The FMA’s litigation fund was set at $2 million per year when the regulator was established in 2011.

It spent $1.33 million in 2018, $2.31 million in 2017, $1.39 million in 2016, and $1.69 million in 2015.

Here’s a list of cases taken by the FMA in the 2019 financial year:

- Morgan DeVere Corporate Finance fined for falsely claiming it was registered on the Financial Services Providers Register

- Mark Talbot fined for engaging in insider trading in relation to VMob, now known as Plexure.

- Paul Bublitz jailed and Bruce McKay and Richard Blackwood sentenced to home detention for playing parts in using finance companies to try to save commercial businesses during the global financial crisis.

- Proceedings filed against Wei Zhong, Lei Ding, Zhongyang Meng and Jiashun Qian for allegedly manipulating the market and not meeting their disclosure obligations in relation to Oceania Natural.  

- Robert South and Murray Provan jailed for involvement in taking funds from investors, via South and Provan, who thought they were investing in a software company.

- Forestland companies placed in liquidation

- Steven Robertson jailed for misappropriating funds deposited by clients who believed those funds were to be traded on their behalf (in relation to PTT Limited and associated entities), and withdrawing funds from clients’ credit cards.  

We welcome your comments below. If you are not already registered, please register to comment.

Remember we welcome robust, respectful and insightful debate. We don't welcome abusive or defamatory comments and will de-register those repeatedly making such comments. Our current comment policy is here.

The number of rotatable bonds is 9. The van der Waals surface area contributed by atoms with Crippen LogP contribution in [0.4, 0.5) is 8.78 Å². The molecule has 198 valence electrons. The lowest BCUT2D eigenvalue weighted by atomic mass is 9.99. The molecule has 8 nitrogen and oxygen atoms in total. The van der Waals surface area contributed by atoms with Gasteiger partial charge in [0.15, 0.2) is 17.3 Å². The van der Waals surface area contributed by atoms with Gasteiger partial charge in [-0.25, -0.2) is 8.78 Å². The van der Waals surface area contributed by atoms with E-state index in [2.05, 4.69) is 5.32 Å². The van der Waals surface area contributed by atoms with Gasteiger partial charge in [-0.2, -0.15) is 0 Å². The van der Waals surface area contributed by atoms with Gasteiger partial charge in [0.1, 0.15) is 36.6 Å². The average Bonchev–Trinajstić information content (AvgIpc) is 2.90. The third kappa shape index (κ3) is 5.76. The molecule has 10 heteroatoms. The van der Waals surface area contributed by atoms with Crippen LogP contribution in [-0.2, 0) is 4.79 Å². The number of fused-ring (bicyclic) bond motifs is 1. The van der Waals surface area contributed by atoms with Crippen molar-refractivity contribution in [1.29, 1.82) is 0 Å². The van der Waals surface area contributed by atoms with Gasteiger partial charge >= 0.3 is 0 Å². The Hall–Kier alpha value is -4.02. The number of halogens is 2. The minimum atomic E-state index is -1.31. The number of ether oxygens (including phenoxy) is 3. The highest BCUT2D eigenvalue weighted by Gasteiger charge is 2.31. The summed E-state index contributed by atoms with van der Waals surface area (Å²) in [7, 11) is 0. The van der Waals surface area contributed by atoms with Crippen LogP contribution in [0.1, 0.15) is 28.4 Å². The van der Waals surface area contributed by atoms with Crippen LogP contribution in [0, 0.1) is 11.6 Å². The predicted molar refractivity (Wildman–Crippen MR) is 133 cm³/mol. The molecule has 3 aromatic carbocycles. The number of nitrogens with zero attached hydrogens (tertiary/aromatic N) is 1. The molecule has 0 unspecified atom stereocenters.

For once, a budget overspend in this particular area is surely to be congratulated. The FMA exists to bring malfeasance to the gallows, metaphorically if not literally. So three cheers.....

Two million dollars is less than a rounding error in the national accounts. The FMA are the front-line in protecting Kiwi's from predatory and morally bankrupt financial services firms, so how about doling out some serious fines (hello, ANZ) and raising a real litigation budget.

I am sure our brilliant accountants at the Treasury can analyse the historical returns on every dollar spent on investigation and litigation activities conducted by FMA.

This will make a stronger case for the government to better fund our pivotal yet cash strapped agencies.

Fair point, Te Kooti. I have updated the story to clarify that the litigation fund is only for external costs related to litigation - IE hiring external lawyers to help with court cases. The salaries of in-house lawyers/investigators are covered by the FMA's operational budget.  


The FMA have a catch and name shame approach to policing advisers rather than lets work together to educate and better equip. Case in point is my namesake who has been jailed and they are shouting the victory from the rooftops. Press release sent to media outlets and District Law Societies but no check done to see if anyone has a similar name in similar industry. End result - my solicitor and I have been in damage control advising media organisations of broadcasting standards requirement for accuracy. FMA needs to be more careful of ruining good advisers reputations. I've lost count of the number of people who heard my name dragged through the mud and the subsequent retractions (given reluctantly by media).